and the
Citizens Economic Research Foundation

Barbara's Column
April #3

Finishing fourth is no distinction
by Barbara Anderson

The Salem News
Friday, April 22, 2005

Tax Freedom Day 2005 in the United States of America was last Sunday, April 17.

So at first glance, this column appears to be late. If I'd told you earlier, you could have celebrated your first day of working for yourself after all estimated 2005 federal, state and local taxes were paid.

You could have combined the celebration over the long weekend, with the income tax filing deadline on Friday and then, Patriots Day on Monday.

But upon further analysis: no, you could not have done that. Tax Freedom Day in Massachusetts is one week later than the national average. We Bay State taxpayers worked an extra week for the government. We get to celebrate Sunday, April 24.

The Washington-based Tax Foundation divides the official government tally of all taxes collected each year by the official government tally of income earned. It has computed Tax Freedom Day back to 1900, when total U.S. taxes paid were 5.95 percent of income; this dropped to 5 percent in 1910. The turn of the century was when Justice Oliver Wendell Holmes Jr. wrote the much-quoted "Taxes are what we pay for a civilized society."

By 2000 we were paying 33.6 percent for civilization; this has dropped to an estimated 29.1 percent this year, a slight increase over 2004. This does not include the national debt, which is taxes we are deferring to our grandchildren in order to support current levels of expenditure.

We can only hope that the money we pay to fight uncivilized society, like terrorists, will give our descendants a safer world at least, just as the Reagan debt bought us freedom from the communist threat.

In Massachusetts, our tax burden relative to personal income is higher (31.1 percent) because there are many wealthy taxpayers here who pay the higher federal graduated rates. If you remove federal taxes from the equation and compute only state and local taxes, our tax burden drops to 32nd at 9.8 percent of personal income.

However, before you celebrate that lower status, you should know that if the total tax burden is computed per capita representing the amount paid for every man, woman and child in the Commonwealth Massachusetts pays the third highest taxes in the country, 35.2% above the national average, behind only Connecticut and New Jersey. If you count only state and local taxes, we are fourth highest, with New York also ahead of us.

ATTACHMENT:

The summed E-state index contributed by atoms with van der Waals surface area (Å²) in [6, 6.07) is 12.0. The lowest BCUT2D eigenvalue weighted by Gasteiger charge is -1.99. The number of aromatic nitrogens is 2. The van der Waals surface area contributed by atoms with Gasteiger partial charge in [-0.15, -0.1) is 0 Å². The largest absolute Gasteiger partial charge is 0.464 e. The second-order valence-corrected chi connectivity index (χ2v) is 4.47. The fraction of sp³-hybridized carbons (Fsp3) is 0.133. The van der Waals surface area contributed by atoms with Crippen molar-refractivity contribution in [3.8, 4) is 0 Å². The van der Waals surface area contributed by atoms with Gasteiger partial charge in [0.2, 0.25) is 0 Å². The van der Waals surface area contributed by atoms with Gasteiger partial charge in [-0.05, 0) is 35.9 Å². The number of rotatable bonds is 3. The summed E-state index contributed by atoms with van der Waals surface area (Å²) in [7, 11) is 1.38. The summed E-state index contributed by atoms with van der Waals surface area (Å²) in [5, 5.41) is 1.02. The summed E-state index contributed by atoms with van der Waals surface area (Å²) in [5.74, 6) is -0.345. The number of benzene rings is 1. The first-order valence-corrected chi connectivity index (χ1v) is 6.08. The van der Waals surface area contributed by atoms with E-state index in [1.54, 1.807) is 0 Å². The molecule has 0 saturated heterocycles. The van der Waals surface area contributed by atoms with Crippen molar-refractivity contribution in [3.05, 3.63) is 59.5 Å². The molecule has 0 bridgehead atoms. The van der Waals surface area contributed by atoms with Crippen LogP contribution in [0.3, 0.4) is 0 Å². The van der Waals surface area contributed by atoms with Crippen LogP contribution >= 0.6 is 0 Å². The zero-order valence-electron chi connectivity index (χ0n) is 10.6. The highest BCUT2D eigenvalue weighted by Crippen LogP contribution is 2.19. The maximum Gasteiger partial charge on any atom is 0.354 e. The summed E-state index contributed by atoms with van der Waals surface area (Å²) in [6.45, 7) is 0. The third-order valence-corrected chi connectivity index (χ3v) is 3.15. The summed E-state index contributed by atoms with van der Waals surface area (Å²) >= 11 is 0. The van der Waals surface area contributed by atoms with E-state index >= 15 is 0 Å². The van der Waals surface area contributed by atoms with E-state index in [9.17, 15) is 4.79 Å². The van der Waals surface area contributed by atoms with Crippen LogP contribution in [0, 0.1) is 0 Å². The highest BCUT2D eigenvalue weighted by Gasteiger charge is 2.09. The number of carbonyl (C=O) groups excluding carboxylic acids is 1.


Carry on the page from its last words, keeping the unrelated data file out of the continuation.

Just off the top of your head, do you think we have the fourth most civilized state in the country?

One of my criteria for a civilized society is that it keeps its word. Two days before tax filing day, the House Ways and Means Committee proposed state budget was released. It chose not to accept Gov. Romney's proposal for the income tax rate reduction the Legislature promised in 1989 when taxes were "temporarily" raised.

Another criteria is a civilized society respects its citizens. In 2000, Massachusetts voters created a new law that phased out the 1989 income tax increase over three years, rolling the rate back to 5 percent. In 2002, during yet another uncivilized fiscal crisis, the Legislature froze the rollback at 5.3 percent. The governor wants to drop the rate to 5 percent next January, halfway through this the fiscal year that begins this July. House leaders want to spend the extra money on, among other things, reduced college tuition for the children of illegal immigrants.

Nothing against the kids, but can a civilization survive for long if it rewards illegal immigration? Our state legislators should at least support the nation's laws. And clearly, the entire world can't come here to live and send its kids to college, so this is one place to draw the line.

If I were defining a civilized state, I would focus on law enforcement and protection: the reasons government was formed in the first place. Massachusetts would fund its crime labs, so murderers could be identified quickly by their DNA.

Children would be cared for; if they are neglected or abused by their parents, a civilized state has a solid back-up system in place. There would be careful selection and frequent monitoring of foster parents.

The state would not be giving pay hikes to college presidents while losing prosecutors because of low pay. Communities would not be laying off public safety personnel while giving teacher pay raises. Yes, civilization requires an educated population, but not necessarily the fourth highest spending per student in the country, 35 percent above the national average.

When the tax returns that were sent in last week are processed, we will know how many filers took advantage of the state's "voluntary tax," which allows Massachusetts taxpayers to pay the higher 5.85 percent rate that was in effect before the voters lowered it in 2000. At the very least, those tax advocates and columnists who constantly quote Justice Holmes while lobbying for tax hikes should be able to say they funded more civilized society than I did.

Barbara Anderson is executive director of Citizens for Limited Taxation. Her syndicated columns appear weekly in the Salem News and Lowell Sun; bi-weekly in the Tinytown Gazette; and occasionally in the Providence Journal and other newspapers.